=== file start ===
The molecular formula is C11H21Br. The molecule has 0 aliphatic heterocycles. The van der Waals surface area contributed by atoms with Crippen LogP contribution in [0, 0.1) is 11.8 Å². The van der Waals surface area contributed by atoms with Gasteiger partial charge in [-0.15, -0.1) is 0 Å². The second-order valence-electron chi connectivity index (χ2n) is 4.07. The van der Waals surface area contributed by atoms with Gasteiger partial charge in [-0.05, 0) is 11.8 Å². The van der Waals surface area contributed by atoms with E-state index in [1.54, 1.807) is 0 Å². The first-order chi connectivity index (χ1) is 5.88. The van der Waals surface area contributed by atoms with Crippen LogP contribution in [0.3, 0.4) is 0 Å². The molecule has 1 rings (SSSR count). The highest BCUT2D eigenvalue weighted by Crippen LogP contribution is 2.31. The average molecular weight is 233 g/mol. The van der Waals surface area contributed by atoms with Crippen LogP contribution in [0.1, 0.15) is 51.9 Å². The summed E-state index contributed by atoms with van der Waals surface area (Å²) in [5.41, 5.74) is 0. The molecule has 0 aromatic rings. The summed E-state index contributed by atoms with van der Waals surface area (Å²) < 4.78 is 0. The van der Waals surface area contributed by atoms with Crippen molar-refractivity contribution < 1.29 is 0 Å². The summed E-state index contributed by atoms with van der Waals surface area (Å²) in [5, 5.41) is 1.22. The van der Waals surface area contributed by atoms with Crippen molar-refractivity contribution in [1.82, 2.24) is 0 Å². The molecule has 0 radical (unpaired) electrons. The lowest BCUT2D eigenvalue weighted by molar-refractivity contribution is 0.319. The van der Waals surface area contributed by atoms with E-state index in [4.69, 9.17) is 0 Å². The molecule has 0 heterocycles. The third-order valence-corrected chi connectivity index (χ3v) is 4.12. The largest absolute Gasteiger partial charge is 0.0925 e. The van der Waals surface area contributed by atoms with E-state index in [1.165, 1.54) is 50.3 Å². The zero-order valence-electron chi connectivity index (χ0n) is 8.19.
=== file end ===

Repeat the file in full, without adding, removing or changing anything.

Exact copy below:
The molecular formula is C11H21Br. The molecule has 0 aliphatic heterocycles. The van der Waals surface area contributed by atoms with Crippen LogP contribution in [0, 0.1) is 11.8 Å². The van der Waals surface area contributed by atoms with Gasteiger partial charge in [-0.15, -0.1) is 0 Å². The second-order valence-electron chi connectivity index (χ2n) is 4.07. The van der Waals surface area contributed by atoms with Gasteiger partial charge in [-0.05, 0) is 11.8 Å². The van der Waals surface area contributed by atoms with E-state index in [1.54, 1.807) is 0 Å². The first-order chi connectivity index (χ1) is 5.88. The van der Waals surface area contributed by atoms with Crippen LogP contribution in [0.3, 0.4) is 0 Å². The molecule has 1 rings (SSSR count). The highest BCUT2D eigenvalue weighted by Crippen LogP contribution is 2.31. The average molecular weight is 233 g/mol. The van der Waals surface area contributed by atoms with Crippen LogP contribution in [0.1, 0.15) is 51.9 Å². The summed E-state index contributed by atoms with van der Waals surface area (Å²) in [5.41, 5.74) is 0. The molecule has 0 aromatic rings. The summed E-state index contributed by atoms with van der Waals surface area (Å²) < 4.78 is 0. The van der Waals surface area contributed by atoms with Crippen molar-refractivity contribution < 1.29 is 0 Å². The summed E-state index contributed by atoms with van der Waals surface area (Å²) in [5, 5.41) is 1.22. The van der Waals surface area contributed by atoms with Crippen molar-refractivity contribution in [1.82, 2.24) is 0 Å². The molecule has 0 radical (unpaired) electrons. The lowest BCUT2D eigenvalue weighted by molar-refractivity contribution is 0.319. The van der Waals surface area contributed by atoms with E-state index in [4.69, 9.17) is 0 Å². The molecule has 0 heterocycles. The third-order valence-corrected chi connectivity index (χ3v) is 4.12. The largest absolute Gasteiger partial charge is 0.0925 e. The van der Waals surface area contributed by atoms with E-state index in [1.165, 1.54) is 50.3 Å². The zero-order valence-electron chi connectivity index (χ0n) is 8.19.